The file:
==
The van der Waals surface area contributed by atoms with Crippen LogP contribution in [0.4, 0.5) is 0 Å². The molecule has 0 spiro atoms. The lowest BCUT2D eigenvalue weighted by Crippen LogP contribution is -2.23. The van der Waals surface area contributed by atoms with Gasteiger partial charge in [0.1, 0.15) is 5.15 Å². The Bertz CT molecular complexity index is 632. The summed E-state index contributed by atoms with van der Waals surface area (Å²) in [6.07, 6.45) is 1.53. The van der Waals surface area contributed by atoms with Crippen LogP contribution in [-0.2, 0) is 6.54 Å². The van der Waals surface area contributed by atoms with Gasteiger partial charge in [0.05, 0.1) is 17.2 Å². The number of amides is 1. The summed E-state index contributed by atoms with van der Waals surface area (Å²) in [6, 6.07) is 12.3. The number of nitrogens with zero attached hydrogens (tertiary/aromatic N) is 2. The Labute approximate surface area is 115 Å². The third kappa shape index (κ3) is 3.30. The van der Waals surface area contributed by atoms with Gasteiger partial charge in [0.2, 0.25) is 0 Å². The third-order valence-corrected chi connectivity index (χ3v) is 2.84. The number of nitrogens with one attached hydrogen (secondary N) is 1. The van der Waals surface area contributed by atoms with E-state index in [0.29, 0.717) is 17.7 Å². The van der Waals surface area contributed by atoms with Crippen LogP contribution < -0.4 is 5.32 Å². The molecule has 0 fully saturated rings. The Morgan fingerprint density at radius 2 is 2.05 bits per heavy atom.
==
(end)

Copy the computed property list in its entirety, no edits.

The van der Waals surface area contributed by atoms with Crippen LogP contribution in [0.4, 0.5) is 0 Å². The molecule has 0 spiro atoms. The lowest BCUT2D eigenvalue weighted by Crippen LogP contribution is -2.23. The van der Waals surface area contributed by atoms with Gasteiger partial charge in [0.1, 0.15) is 5.15 Å². The Bertz CT molecular complexity index is 632. The summed E-state index contributed by atoms with van der Waals surface area (Å²) in [6.07, 6.45) is 1.53. The van der Waals surface area contributed by atoms with Crippen LogP contribution in [-0.2, 0) is 6.54 Å². The van der Waals surface area contributed by atoms with Gasteiger partial charge in [0.05, 0.1) is 17.2 Å². The number of amides is 1. The summed E-state index contributed by atoms with van der Waals surface area (Å²) in [6, 6.07) is 12.3. The number of nitrogens with zero attached hydrogens (tertiary/aromatic N) is 2. The Labute approximate surface area is 115 Å². The third kappa shape index (κ3) is 3.30. The van der Waals surface area contributed by atoms with Gasteiger partial charge in [0.2, 0.25) is 0 Å². The third-order valence-corrected chi connectivity index (χ3v) is 2.84. The number of nitrogens with one attached hydrogen (secondary N) is 1. The van der Waals surface area contributed by atoms with E-state index in [0.29, 0.717) is 17.7 Å². The van der Waals surface area contributed by atoms with Crippen LogP contribution < -0.4 is 5.32 Å². The molecule has 0 fully saturated rings. The Morgan fingerprint density at radius 2 is 2.05 bits per heavy atom.